Meet the Warm Hearts Making an Impact in NTUC Health

 

Whether you are 8 or 80, volunteering is a very personal and special thing. We got to meet two very special volunteers who have been taking time off their lives to make a difference in the lives of others.

[Watch] their stories in this special tribute video or read on to learn more about their stories.

The CAN Carer

What would your life be at 80? Would you be nestled in an armchair sipping tea, or out and about looking after the needs of other seniors who may need a little extra care in their homes?

For 86-year-old Mdm Puvanadevi Sivagnanam, or Joanna as she prefers to be called, retirement has never been an option.

Working together with NTUC Health’s Cluster Support in Bukit Merah since 2015, Joanna spends her mornings checking in on vulnerable seniors in her neighbourhood who need intervention care.

“I am the type who just can’t sit down and do nothing. It is my nature to help others and I’ve got the experience. When NTUC Health asked me if I would like to volunteer in the Caring Assistance from Neighbours Programme (CAN), I said yes. In whatever way I can help, I will do it,” said the retired nurse with 64 years of experience.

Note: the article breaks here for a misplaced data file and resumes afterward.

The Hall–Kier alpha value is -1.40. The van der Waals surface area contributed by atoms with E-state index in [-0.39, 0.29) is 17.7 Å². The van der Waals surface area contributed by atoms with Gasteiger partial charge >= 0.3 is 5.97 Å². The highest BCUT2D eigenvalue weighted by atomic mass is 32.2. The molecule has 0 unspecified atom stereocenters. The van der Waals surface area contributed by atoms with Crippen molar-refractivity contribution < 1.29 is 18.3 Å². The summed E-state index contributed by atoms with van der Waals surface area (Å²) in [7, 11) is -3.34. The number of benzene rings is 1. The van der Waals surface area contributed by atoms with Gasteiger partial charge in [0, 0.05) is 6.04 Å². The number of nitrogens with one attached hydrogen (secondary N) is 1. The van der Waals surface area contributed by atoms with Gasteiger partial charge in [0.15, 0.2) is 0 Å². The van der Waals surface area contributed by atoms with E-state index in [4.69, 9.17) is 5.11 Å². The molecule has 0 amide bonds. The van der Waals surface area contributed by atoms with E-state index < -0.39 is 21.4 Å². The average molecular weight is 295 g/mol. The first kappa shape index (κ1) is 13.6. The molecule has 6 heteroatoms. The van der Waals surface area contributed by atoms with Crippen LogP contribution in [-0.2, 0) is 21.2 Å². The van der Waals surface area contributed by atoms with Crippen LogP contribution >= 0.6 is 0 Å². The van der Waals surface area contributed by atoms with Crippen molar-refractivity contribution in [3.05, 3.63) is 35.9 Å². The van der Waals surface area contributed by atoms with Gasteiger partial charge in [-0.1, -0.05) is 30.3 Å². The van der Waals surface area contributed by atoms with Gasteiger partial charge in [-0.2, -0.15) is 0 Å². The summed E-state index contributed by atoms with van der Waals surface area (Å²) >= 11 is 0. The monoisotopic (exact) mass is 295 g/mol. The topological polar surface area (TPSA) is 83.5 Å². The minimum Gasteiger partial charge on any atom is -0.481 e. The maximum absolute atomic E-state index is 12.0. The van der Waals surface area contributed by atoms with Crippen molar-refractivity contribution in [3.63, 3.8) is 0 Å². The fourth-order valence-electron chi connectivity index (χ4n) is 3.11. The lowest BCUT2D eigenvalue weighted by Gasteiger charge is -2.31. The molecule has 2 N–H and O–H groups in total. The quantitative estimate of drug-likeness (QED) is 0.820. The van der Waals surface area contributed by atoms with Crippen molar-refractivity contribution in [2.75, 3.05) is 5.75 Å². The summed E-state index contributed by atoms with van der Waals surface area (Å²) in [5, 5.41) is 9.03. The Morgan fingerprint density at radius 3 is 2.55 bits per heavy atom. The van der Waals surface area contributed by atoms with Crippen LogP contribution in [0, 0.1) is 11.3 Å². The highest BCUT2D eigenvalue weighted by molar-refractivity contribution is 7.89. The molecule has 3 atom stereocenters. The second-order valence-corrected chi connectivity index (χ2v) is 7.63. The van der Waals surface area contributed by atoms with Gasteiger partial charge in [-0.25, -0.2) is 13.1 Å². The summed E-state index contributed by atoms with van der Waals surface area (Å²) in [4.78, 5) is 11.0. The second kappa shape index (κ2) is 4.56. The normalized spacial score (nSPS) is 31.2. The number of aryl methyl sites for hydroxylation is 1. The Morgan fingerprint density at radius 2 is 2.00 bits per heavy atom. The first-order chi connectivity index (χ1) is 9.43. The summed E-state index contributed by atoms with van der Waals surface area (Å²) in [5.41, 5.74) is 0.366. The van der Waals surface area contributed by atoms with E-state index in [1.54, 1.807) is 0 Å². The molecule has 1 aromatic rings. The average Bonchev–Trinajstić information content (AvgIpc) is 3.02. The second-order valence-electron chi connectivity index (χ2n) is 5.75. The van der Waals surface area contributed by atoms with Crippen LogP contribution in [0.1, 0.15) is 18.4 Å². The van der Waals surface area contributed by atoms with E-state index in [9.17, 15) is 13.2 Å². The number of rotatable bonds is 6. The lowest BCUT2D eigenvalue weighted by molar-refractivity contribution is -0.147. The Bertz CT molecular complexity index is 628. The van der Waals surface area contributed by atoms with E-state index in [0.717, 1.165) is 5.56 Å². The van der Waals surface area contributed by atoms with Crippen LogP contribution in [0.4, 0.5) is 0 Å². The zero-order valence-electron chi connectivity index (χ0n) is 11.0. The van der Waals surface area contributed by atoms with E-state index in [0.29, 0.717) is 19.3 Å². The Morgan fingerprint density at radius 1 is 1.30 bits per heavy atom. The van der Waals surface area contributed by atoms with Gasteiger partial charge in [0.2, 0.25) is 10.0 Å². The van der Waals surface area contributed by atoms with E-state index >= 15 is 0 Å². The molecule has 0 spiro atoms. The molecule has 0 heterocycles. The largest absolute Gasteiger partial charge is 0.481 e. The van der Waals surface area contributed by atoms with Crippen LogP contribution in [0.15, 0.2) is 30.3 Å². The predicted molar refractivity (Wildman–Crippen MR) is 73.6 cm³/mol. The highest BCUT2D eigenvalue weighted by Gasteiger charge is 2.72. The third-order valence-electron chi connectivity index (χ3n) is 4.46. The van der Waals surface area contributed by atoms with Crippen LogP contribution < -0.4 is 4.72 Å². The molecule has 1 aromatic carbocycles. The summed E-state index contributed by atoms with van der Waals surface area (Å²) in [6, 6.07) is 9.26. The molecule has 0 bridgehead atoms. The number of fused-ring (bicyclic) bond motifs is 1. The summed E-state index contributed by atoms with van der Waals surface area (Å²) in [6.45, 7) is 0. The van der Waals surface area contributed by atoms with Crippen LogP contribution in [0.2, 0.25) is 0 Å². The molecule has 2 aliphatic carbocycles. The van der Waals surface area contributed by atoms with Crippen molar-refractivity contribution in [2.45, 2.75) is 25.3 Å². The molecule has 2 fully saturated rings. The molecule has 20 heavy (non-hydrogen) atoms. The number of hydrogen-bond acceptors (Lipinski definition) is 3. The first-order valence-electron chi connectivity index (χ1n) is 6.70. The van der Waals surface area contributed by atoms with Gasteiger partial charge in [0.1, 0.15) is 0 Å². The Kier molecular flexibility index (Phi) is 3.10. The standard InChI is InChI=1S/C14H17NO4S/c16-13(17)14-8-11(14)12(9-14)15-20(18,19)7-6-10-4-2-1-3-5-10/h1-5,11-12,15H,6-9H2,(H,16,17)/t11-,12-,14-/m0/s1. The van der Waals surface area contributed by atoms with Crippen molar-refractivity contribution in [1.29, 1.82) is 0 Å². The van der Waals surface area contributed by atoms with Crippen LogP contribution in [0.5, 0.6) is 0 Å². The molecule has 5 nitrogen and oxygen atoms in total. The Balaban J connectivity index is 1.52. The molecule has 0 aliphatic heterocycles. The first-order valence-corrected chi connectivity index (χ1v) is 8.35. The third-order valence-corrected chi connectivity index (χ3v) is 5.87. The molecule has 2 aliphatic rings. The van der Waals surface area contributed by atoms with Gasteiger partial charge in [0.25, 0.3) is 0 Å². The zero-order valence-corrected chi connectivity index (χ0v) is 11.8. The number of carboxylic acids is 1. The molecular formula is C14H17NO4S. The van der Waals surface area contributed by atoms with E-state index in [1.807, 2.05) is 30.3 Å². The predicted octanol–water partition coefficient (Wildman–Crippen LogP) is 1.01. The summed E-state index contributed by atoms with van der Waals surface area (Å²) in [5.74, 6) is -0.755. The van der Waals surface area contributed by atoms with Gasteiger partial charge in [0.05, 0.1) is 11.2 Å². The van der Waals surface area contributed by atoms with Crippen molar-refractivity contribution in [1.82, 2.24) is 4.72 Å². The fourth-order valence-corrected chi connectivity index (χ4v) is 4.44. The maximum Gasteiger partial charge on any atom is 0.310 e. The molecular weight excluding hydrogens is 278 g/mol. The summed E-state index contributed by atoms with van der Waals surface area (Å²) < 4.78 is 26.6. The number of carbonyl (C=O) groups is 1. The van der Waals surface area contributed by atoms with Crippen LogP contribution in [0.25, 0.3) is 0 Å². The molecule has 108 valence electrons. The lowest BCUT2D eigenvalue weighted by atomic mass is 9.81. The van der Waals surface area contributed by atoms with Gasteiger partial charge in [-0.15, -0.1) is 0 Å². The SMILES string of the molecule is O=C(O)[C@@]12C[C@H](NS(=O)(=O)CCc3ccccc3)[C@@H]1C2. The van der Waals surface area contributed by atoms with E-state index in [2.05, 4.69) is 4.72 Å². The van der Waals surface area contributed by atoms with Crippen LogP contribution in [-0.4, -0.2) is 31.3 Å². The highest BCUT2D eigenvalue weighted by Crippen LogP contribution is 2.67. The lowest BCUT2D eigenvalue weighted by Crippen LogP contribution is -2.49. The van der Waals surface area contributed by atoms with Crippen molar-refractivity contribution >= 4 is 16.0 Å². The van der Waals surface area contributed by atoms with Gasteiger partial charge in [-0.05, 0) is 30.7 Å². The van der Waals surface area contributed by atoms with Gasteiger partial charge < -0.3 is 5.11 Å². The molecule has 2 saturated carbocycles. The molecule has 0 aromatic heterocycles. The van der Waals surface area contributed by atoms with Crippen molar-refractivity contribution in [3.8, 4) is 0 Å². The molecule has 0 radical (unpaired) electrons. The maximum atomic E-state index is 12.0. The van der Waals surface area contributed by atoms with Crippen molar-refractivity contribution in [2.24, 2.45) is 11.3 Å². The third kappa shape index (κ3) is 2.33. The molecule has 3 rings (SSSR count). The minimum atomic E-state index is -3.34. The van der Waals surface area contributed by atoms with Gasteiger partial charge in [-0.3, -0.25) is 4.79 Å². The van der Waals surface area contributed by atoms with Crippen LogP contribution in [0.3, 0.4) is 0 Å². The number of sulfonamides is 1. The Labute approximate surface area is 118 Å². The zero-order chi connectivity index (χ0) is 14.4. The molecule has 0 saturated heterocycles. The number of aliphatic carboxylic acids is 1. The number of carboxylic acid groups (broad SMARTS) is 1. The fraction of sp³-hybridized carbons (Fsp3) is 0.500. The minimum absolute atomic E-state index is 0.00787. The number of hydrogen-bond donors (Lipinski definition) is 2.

As a CAN carer, Joanna’s role involves checking in on her elderly clients. The frequency of home visits will vary from client to client, but she ensures they have been taking their medication, and keeping up with doctor’s appointments, all the while lending a listening ear in the process. Joanna has also recently benefited from training provided by NTUC Health which equipped her with the necessary knowledge to work with clients suffering from dementia.

“I see them improve and become happier. What I want is for them to be happy to see me. I am happy that I am able to go out to them and talk to them again,” she added.

The Volunteer Hairstylist

While nurses and therapy assistants are responsible for the care of the residents at NTUC Health Nursing Home (Jurong West), a group of volunteer hairstylists have also been caring for them in their own special way – free haircuts.

Since 2015, salon owner Linda Chin, 50, has been rallying friends and colleagues to join her at the nursing home to give the residents haircuts every month. From a group of seven, the volunteers now number 30. “I’m very happy doing this because when I see the smiles on the seniors’ faces, I’m very satisfied,” she shared. Depending on the activity, Linda closes her salon to volunteer on occasions.

“Although I am not rich, although I am not very highly educated, I can use my skill to give back to society… Give me your hand and give me your heart, I will teach you what to do,” said Linda, who also mentors new volunteers on hairstyling techniques so that they can do their part for the seniors.

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